WASHINGTON (BP)–President Obama signed into law Feb. 4 a major expansion of a children’s health insurance program a Southern Baptist ethics leader described as a move toward government-controlled health care.
The new president signed the reauthorization of the State Children’s Health Insurance Program (SCHIP) on the same day the House of Representatives gave final passage to the bill. The new law is expected to increase the number of children eligible for coverage under the plan from 7 million to 11 million at a cost of about $33 billion for less than five years.
SCHIP, which was established in 1997, is intended to provide federal funds to states for health insurance coverage of children in low-income families that are not poor enough to qualify for Medicaid but unable to afford private insurance. SCHIP provided $40 billion during its first 10 years.
Among concerns cited by foes of the new law are its inclusion of children in families that already have private health insurance, the lack of a provision clarifying unborn babies are covered and the continued eligibility of childless adults for SCHIP coverage. A significant consequence of these shortcomings is fewer eligible children from low-income families will be enrolled in the program, critics say.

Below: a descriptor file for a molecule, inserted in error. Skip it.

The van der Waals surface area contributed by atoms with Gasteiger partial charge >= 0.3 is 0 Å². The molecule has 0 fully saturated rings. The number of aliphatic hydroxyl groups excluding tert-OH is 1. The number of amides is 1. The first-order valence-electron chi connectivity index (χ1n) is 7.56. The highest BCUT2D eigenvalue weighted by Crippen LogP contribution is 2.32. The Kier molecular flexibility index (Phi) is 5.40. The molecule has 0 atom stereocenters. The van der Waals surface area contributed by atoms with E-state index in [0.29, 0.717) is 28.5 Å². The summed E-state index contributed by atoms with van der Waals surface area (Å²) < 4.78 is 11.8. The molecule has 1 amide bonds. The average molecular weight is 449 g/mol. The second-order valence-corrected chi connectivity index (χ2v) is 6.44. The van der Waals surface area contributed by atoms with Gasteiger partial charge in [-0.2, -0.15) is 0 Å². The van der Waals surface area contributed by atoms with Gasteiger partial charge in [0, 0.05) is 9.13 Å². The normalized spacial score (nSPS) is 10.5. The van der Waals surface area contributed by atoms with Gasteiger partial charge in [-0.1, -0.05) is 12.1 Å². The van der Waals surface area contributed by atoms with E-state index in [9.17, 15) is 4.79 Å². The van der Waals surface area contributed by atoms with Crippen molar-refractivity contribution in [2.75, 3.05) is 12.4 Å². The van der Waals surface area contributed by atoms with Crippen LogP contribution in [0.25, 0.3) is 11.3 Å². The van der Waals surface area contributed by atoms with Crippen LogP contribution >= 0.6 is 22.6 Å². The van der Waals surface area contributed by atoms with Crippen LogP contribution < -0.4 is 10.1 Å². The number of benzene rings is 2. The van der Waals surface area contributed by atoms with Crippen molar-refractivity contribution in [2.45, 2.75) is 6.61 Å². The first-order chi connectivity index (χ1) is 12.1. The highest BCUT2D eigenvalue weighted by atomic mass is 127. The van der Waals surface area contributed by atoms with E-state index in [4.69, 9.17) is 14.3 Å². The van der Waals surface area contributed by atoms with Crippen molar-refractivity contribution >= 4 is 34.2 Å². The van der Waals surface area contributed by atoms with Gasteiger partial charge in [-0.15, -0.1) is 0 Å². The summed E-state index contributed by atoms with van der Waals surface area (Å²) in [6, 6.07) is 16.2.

While supporting SCHIP as originally designed, Southern Baptist ethicist Richard Land opposed the new version, calling it “nothing less than a vehicle to advance ‘socialized medicine’ by stealth.”
The president of the Ethics & Religious Liberty Commission (ERLC) said the new law falls short of assuring children from low-income families are covered while making it easier for states to expand eligibility for SCHIP even to families that make more than $100,000 a year. It has been estimated between one third and one half of children enrolled under the SCHIP expansion will be those who are now covered under private plans, he said.
“Wouldn’t the nation’s children be better served by targeting the truly needy for expanded health assistance rather than encouraging some in the middle class to move their children off private insurance and onto government programs?” Land asked in a Feb. 4 commentary.
“The only rational explanation for deliberately designing programs” that move children of families with private insurance to government-underwritten insurance “is to provide a foundation for an increasing government takeover of the health insurance system by using children as a ‘Trojan Horse’ to introduce government takeover of health care, i.e., ‘socialized medicine,'” Land said.
During the White House signing ceremony, Obama called the new SCHIP measure “only the first step.”
“The way I see it, providing coverage to 11 million children through [SCHIP] is a down payment on my commitment to cover every single American,” the president said. “And it is just one component of a much broader effort to finally bring our health care system into the 21st century.”
The failure to amend the legislation to place into federal law a provision for unborn children was tragic, Land said.